Democratic presidential candidate Bernie Sanders is one of a kind. He is the only self-proclaimed socialist in Congress, and he is also the only Democratic candidate in the presidential race to oppose crony programs such as the Export-Import Bank of the United States. Hillary Clinton, a big supporter of the bank, and Sanders clashed quite vigorously on the issue during the recent presidential debate in Flint, Michigan.
The Ex-Im Bank didn’t exist to help small businesses — at least not in recent years. Over three-fourths of Ex-Im’s financial assistance went to just ten massive corporations, the top three recipients of which were Boeing, General Electric and Caterpillar. According to a study done by Veronique de Rugy of George Mason’s Mercatus Center, Ex-Im provided support for less than one percent — 0.28 percent, to be exact — of small businesses. Furthermore, in past years Ex-Im has been found doctoring their stats and mischaracterizing businesses with as many as 1,500 employees as a “small business.” Aside from manipulating data, Ex-Im has been plagued with scandal and corruption — with 31 open fraud investigations on bank employees.
From a letter to Forbes:
So I’ve a question: why does Ex-Im need government reauthorization? If it receives no money from taxpayers – indeed, if it turns such a profit that it “gives them money” – surely private investors will eagerly seize the opportunity to serve the profitable markets that Ex-Im has abandoned.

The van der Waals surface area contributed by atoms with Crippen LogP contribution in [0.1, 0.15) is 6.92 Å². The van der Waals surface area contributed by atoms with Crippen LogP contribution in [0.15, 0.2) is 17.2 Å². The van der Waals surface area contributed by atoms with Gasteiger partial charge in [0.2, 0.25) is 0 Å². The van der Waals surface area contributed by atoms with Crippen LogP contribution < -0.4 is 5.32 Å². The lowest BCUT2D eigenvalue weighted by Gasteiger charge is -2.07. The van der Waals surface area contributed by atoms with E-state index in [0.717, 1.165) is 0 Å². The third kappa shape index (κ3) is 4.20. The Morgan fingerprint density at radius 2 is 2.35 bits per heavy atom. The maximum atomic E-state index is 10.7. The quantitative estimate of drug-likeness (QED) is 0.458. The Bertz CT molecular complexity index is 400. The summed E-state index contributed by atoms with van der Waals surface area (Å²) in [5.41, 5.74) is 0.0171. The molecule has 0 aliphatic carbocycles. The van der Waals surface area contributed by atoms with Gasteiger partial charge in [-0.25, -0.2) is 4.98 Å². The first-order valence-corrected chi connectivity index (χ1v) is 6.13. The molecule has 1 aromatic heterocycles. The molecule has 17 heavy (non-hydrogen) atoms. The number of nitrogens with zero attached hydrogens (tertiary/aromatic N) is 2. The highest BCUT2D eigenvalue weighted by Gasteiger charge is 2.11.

Mr. Brinkley answers that markets served by Ex-Im are too risky for private banks. But this answer makes no sense if Mr. Brinkley is correct in asserting that Ex-Im receives no money from taxpayers. Loan portfolios that are so risky that they require taxpayer backing are by their nature loan portfolios that over time are not profitable; they are loan portfolios that do not repay lenders adequate returns on their loans. The very need for taxpayer backing of such loans implies that taxpayers are destined to cover losses on, rather than to reap profits from, these loans.
In short, Mr. Brinkley’s case for reauthorizing Ex-Im is a hopelessly illogical muddle, for it asserts that Ex-Im is simultaneously profitable and unprofitable. A government agency that must be defended by such twisted thinking is surely one that ought to be shuttered permanently.
“In fact, little of Ex-Im’s money goes to small businesses. In 2013, 93 percent of the loan guarantees benefited five companies. Boeing was the beneficiary of about 20 percent of all commitments. Ex-Im has given hundreds of millions of dollars in loan guarantees to state-owned Russian bank Vnesheconombank (VEB). VEB finances Russian arms exporter Rosoboronexport…
Most Dems and a good number of particularly corporate inclined Republicans in the Senate and the House would like to see the bank resurrected. Ex-Im means big bucks to some very large companies. As such the lobbyists have descended on Capitol Hill en masse.